Predicted round: Third

LB Rolando McClain (junior)
Assuming McClain backs up his first two seasons with a similar year in 2009, he could easily be a candidate to declare early for the 2010 Draft. McClain has the prototypical size and speed for a NFL linebacker and can play either inside or out. He can be good in coverage but can also be a bit erratic. McClain hasnít yet said whether he is considering coming out in 2010 but a strong season this year would certainly make it a possibility Ė especially if a rookie salary cap is in the NFLís future after next year. Item to work on: Covering backs out of the backfield one-on-one.
Predicted round: Late first through second

CB/KR Javier Arenas
The real draft darkhorse on the team is Javier Arenas. He doesnít have ideal height for cornerback in the NFL, but his physicality makes scouts drool and then there is his ability as a kick returner. That dual value, along with his intelligent play on the field, makes Arenas a real possibility to go in the first round of the draft. Item to work on: Bringing kickoff return skills up to par with his punt return skills.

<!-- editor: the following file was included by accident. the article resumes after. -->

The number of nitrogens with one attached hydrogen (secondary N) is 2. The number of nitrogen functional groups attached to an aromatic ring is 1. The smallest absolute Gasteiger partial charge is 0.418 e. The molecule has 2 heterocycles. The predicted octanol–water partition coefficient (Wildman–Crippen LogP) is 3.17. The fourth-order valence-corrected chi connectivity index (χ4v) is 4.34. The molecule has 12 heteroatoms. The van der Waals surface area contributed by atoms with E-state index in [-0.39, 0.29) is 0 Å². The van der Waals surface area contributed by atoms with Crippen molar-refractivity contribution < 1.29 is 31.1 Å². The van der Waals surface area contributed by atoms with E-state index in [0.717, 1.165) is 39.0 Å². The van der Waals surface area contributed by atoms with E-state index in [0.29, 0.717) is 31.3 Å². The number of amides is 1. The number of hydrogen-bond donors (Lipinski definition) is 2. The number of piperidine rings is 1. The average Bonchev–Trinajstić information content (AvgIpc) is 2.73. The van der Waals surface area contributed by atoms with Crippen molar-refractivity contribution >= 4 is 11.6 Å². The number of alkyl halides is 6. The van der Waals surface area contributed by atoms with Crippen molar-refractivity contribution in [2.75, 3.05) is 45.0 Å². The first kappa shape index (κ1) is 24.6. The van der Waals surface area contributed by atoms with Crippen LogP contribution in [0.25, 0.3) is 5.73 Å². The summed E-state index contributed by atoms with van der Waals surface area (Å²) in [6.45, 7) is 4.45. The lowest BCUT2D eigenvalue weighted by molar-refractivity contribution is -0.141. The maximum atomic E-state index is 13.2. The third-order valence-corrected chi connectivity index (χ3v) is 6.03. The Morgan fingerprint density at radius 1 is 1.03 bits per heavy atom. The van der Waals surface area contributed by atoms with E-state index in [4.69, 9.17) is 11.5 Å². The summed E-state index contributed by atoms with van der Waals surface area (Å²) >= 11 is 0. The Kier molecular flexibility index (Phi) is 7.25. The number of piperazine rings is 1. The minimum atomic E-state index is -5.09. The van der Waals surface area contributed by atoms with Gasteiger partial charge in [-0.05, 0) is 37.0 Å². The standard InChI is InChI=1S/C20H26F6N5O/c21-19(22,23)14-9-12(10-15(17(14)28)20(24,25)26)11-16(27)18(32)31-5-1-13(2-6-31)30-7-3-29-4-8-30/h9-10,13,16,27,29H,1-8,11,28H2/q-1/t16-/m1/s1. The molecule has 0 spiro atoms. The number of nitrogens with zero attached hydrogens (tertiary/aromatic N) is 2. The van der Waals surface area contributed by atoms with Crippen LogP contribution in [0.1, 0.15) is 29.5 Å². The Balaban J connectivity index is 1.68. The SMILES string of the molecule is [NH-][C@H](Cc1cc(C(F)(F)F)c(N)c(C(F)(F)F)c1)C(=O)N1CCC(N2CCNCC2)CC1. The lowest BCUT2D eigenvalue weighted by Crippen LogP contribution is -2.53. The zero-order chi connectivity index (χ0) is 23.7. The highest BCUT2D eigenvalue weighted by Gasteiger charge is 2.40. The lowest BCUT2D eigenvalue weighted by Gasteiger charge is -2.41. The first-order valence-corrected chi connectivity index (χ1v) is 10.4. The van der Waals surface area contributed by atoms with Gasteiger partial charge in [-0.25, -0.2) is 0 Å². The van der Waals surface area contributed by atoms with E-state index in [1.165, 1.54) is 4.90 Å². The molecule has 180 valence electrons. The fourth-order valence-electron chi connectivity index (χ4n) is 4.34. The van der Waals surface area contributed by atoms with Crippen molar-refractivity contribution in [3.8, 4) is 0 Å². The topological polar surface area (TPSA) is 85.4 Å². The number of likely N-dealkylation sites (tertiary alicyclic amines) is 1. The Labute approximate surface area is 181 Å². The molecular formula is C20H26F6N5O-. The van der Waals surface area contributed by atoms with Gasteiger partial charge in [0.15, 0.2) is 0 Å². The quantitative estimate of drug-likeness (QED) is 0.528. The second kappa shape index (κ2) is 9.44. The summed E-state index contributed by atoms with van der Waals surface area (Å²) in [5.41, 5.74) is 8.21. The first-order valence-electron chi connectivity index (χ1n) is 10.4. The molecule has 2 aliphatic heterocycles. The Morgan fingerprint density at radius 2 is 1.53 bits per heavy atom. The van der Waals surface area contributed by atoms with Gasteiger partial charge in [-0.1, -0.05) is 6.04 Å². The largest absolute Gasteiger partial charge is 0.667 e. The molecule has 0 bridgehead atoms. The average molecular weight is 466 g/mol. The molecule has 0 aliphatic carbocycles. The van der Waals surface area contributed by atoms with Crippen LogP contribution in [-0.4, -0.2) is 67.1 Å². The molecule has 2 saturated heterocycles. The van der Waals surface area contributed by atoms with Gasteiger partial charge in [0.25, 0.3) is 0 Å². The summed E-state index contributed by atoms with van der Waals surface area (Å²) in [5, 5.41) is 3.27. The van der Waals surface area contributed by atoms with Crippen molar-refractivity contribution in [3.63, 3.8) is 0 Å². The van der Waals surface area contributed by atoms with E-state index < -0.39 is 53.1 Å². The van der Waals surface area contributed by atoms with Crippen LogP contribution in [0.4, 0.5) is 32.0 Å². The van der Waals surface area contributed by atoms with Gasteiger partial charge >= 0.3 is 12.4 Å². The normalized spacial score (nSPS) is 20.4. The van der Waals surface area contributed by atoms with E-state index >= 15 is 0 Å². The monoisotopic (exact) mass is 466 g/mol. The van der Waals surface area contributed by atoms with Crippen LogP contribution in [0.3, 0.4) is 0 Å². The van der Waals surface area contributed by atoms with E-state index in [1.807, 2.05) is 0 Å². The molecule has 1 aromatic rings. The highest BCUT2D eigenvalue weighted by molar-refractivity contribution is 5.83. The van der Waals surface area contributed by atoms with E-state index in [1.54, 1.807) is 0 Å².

Predicted round: Late first through second

SS Justin Woodall
Woodall already looks the part of a NFL safety. The question is whether he can play like one. His top-end speed isnít quite up there with elite safeties, and his one-on-one coverage ability is average. But he has really come into his own lately in terms of game management and game knowledge, and his ability to support the run is among the best in the business. Woodallís biggest liability right now is that he is limited to being a strong safety, largely due to the lack of recovery speed. Items to work on: Top-end speed training, one-on-one coverage ability.